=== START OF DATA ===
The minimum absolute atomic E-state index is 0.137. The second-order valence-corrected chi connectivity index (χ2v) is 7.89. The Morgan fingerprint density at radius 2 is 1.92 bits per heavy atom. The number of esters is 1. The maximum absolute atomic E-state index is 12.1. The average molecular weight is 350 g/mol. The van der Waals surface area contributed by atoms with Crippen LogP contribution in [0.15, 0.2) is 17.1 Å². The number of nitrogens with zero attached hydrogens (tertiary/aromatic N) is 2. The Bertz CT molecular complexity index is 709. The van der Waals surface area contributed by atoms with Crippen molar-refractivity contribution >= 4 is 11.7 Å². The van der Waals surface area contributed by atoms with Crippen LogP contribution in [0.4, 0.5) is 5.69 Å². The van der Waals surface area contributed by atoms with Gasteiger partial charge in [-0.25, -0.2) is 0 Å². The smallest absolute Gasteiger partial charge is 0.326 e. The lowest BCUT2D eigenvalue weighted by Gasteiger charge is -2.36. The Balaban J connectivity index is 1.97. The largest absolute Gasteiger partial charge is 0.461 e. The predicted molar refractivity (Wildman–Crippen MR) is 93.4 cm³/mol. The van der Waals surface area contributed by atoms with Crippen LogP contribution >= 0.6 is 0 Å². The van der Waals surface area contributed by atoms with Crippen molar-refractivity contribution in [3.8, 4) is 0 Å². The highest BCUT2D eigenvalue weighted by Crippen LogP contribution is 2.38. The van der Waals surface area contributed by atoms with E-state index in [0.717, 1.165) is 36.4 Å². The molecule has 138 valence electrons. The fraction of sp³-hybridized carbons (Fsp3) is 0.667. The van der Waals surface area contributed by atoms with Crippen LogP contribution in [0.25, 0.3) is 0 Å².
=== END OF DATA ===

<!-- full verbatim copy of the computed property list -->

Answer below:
The minimum absolute atomic E-state index is 0.137. The second-order valence-corrected chi connectivity index (χ2v) is 7.89. The Morgan fingerprint density at radius 2 is 1.92 bits per heavy atom. The number of esters is 1. The maximum absolute atomic E-state index is 12.1. The average molecular weight is 350 g/mol. The van der Waals surface area contributed by atoms with Crippen LogP contribution in [0.15, 0.2) is 17.1 Å². The number of nitrogens with zero attached hydrogens (tertiary/aromatic N) is 2. The Bertz CT molecular complexity index is 709. The van der Waals surface area contributed by atoms with Crippen molar-refractivity contribution >= 4 is 11.7 Å². The van der Waals surface area contributed by atoms with Crippen LogP contribution in [0.4, 0.5) is 5.69 Å². The van der Waals surface area contributed by atoms with Gasteiger partial charge in [-0.25, -0.2) is 0 Å². The smallest absolute Gasteiger partial charge is 0.326 e. The lowest BCUT2D eigenvalue weighted by Gasteiger charge is -2.36. The Balaban J connectivity index is 1.97. The largest absolute Gasteiger partial charge is 0.461 e. The predicted molar refractivity (Wildman–Crippen MR) is 93.4 cm³/mol. The van der Waals surface area contributed by atoms with Crippen LogP contribution >= 0.6 is 0 Å². The van der Waals surface area contributed by atoms with Crippen molar-refractivity contribution in [3.8, 4) is 0 Å². The highest BCUT2D eigenvalue weighted by Crippen LogP contribution is 2.38. The van der Waals surface area contributed by atoms with E-state index in [0.717, 1.165) is 36.4 Å². The molecule has 138 valence electrons. The fraction of sp³-hybridized carbons (Fsp3) is 0.667. The van der Waals surface area contributed by atoms with Crippen LogP contribution in [0.25, 0.3) is 0 Å².